v2.01 (updated February 2008)
My advice summed up in one sentence:
Decide what you want to buy (Boxed/Loose) (Mint/Used) (Standard editions/Variations), and set yourself realistic goals.
What are "realistic" goals?
Remember there are only 60 "Game and Watch" games to collect in total (not counting box art variations), so there is a clearly defined "finish line". That said, BE CAREFUL: Once you buy one, you'll want them all! This is an expensive and addictive hobby. Always keep track of how much you're spending otherwise you could end up in serious debt (and buying the games is much easier than selling them)!
Do Toy Shops still sell "Game and Watch" games?
No (sorry). Nintendo stopped producing the "Game and Watch" Series in 1991 (and Toy Shops stopped selling them around 1995). The only way to buy the original games now is on the open market (which in reality means auction sites like Ebay, Yahoo Japan, Tradera and others). Other Collectors have told me that "G & W" games appeared quite often at Car Boot sales in the 90s, but owners have now got wise to ebay, and most games find their way there instead. Nintendo have released a series of games for the Nintendo Gameboy, called "Game and Watch Gallery", but they are widely available and not collected, as such.
How much do the original (1980-1991) games cost?
£1000 will buy you up to 40 different loose "Game and Watch" games (but no extreme rarities), OR 10 medium/rare boxed examples, OR 4 quite rare NIB games, OR one "extreme" rarity (eg c10 boxed Mickey Mouse Panorama, or c10 boxed Egg).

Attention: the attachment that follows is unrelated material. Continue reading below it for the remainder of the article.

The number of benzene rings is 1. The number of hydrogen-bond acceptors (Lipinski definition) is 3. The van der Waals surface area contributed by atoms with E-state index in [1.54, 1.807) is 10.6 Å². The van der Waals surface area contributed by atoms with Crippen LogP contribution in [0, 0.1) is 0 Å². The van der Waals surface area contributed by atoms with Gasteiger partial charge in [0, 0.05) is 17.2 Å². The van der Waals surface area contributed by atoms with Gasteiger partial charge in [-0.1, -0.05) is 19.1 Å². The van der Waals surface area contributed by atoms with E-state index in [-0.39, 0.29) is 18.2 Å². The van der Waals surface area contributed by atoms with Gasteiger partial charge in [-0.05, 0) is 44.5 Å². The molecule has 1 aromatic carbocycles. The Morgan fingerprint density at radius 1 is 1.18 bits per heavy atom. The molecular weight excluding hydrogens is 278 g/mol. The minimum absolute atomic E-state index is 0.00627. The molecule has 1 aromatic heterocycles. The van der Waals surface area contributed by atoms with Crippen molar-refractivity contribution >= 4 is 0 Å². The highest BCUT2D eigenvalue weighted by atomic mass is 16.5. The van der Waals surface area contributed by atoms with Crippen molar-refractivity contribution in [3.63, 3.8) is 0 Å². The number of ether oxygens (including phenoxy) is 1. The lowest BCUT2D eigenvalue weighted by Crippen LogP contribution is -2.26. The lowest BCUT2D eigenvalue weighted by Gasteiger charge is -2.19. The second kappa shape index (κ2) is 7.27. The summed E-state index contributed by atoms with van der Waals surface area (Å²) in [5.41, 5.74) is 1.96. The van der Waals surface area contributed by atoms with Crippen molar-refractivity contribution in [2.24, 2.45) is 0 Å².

A complete "New in Box" collection (60/60) will set you back in the region of £12,500. Glad you asked now, aren't you?
Why are "Game and Watch" so expensive, when the technology is so basic (compared to modern games)?
The electronic gadgetry may be "basic", but in the 1980s they were "cutting edge". Add to that the superb design (and packaging), they were - and still are - desirable "design classic" objects in their own right.
Every Schoolboy wanted to own a "Game & Watch" game when they were "new" (first time round). Now those schoolboys have grown up (most hardcore collectors are aged between 25-40) and are usually men. They have the funds and the desire to feed their collecting addiction!
What are the really rare games?
"New in Box" games (especially rare ones) live in their own special world where there is no such thing as a "set" price. It all depends on who is willing to dig deepest in their pockets for any given auction. A lot of online bidding happens seconds before the auction ends, so you can never tell how much an item is going to go for until it has sold.
A rare NIB game will never sell cheaply. Buyers and sellers on ebay are very, very aware of the rarity value of "Game and Watch" items now. This is a not a sport for the fainthearted.
All "Game and Watch" games are, relatively speaking "rare", but NIB games are the rarest of all, and therefore the most prized.
The Top 10 rarest, and therefore most expensive, games are:
1) Flagman (2nd Edition) - I have NEVER seen a decent one, let alone a NIB one, for sale on ebay - in 6 years of collecting!!
UPDATE (July 2009): Correction - I have now seen ONE for sale on ebay:
It sold for £697.77 (Approx. $1150) - Auction ended: June 30th 2009 !! Incredible.
2) Mickey Mouse Panorama
4) Donkey Kong Circus Panorama
5) Super Mario Bros Crystal Screen
6) Super Mario Bros Special Edition (not sold in shops, only available as a competition prize)
7) Judge (Green or Purple Version)
9) Balloon Fight Crystal Screen
10) Ball (1st or 2nd Edition) - Plenty of them about, but have you ever seen a c10 one? I haven't...